USC recognised as leader in sustainability

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USC recognised as leader in sustainability

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Published on 19 June 2013

The University of the Sunshine Coast has been formally recognised as a Queensland leader in sustainability after being named a finalist in the 2013 Premier’s Sustainability Awards.

USC was one of three finalists from 42 nominees in the “Leadership in Sustainability” category of the awards, announced at a gala event hosted by Premier Campbell Newman and Environment Minister Andrew Powell in Brisbane on Friday 14 June.

The other finalists were Bundaberg Regional Council and Mackay Regional Council, with Bundaberg winning the category for its waste minimisation efforts during recovery from severe flooding in January.

At the awards event, USC was praised for its long-term approach to sustainability, which has involved making the environment a primary consideration at every stage of its development.

A crowd of almost 500 people heard how USC had maintained its grounds as a flora and fauna reserve and instilled a philosophy of sustainable operations through its Master Plan to minimise the University’s impact on the adjacent Mooloolah River National Park.

“All buildings on campus focus on environmentally sustainable design to suit the sub-tropical climate of the Sunshine Coast,” the awards citation said.

“These include passive lighting and natural ventilation to minimise the use of non-renewable energy, extensive use of screens, sun shelters and tree planting to reduce direct sunlight on buildings, and locating buildings to take advantage of prevailing breezes.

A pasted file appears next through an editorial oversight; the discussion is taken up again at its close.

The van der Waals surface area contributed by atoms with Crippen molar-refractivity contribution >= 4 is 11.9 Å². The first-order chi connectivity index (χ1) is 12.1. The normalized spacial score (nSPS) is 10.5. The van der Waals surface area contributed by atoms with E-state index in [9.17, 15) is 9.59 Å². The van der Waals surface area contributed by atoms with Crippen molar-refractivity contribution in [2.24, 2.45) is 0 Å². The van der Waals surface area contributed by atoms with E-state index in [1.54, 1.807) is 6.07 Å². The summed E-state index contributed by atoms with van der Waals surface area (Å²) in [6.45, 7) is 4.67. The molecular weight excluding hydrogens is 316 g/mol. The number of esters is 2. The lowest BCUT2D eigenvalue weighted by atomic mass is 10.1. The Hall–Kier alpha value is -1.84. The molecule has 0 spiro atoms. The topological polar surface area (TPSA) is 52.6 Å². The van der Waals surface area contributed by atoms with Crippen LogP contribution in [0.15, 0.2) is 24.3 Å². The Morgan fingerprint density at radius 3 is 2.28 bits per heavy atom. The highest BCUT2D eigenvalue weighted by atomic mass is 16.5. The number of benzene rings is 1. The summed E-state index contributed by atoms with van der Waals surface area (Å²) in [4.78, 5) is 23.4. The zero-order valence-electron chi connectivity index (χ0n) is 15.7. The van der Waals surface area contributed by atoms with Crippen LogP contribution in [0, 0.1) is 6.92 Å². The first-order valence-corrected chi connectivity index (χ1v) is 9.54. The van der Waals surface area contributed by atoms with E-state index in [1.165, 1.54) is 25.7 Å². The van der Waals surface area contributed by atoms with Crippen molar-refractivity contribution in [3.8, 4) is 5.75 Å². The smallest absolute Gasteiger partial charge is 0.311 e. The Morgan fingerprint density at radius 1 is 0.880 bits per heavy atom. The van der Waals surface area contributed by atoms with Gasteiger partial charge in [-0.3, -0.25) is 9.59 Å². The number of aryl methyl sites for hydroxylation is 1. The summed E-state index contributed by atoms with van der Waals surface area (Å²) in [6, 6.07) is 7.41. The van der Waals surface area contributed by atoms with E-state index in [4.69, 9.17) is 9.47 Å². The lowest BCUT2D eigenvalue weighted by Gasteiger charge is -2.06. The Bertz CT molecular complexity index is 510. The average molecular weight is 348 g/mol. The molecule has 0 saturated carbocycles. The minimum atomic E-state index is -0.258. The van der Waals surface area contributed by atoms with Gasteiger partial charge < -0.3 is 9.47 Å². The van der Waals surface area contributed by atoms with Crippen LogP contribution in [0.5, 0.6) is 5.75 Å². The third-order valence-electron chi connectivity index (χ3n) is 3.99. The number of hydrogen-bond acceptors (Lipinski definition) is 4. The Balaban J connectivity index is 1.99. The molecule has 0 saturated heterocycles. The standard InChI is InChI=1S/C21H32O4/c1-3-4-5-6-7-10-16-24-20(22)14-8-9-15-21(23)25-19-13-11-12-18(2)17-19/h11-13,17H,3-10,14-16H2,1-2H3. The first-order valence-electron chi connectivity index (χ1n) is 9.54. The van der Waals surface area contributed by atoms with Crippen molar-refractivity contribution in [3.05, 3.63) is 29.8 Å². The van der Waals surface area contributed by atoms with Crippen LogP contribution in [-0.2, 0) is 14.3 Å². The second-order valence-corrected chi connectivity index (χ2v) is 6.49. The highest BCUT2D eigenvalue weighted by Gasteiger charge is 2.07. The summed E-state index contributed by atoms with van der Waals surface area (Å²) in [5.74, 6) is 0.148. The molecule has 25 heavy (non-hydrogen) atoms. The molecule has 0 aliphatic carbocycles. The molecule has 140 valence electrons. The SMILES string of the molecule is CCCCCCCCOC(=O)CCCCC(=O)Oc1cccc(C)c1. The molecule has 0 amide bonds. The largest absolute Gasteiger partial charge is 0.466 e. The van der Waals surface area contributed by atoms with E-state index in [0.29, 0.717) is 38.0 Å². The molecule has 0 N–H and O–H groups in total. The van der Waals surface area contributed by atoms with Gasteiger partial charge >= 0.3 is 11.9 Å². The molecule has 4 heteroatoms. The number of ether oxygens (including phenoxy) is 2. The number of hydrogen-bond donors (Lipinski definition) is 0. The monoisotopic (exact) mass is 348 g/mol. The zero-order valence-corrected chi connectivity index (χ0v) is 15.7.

“The buildings on campus have received more than 30 awards for planning, architecture and construction.” 

USC’s Vice-Chancellor Professor Greg Hill, who attended the awards celebration, said he was proud of the University’s environmental record.

“We take a holistic approach to sustainability. So it’s our buildings, the way we run the place, and our teaching and research. It’s the whole package,” he said.

“We are a regional university and have a close relationship with the local community. When the community says it wants to be the most sustainable region in Australia, the stakes are very high, and we’re happy to do our bit.”

USC was the only university in Queensland to nominate in the “Leadership in Sustainability” award category this year.

Premier Newman congratulated all nominees across nine categories of the awards for improving environmental performance and encouraging sustainable practices and behaviour.

“Every awards nomination showcases a different approach to reducing our impact on the environment and protecting our unique Queensland lifestyle,” he said.

“But they all have something in common – a recognition that it is possible to balance long-term economic development with responsible environmental practices and management of our natural resources.”

Terry Walsh

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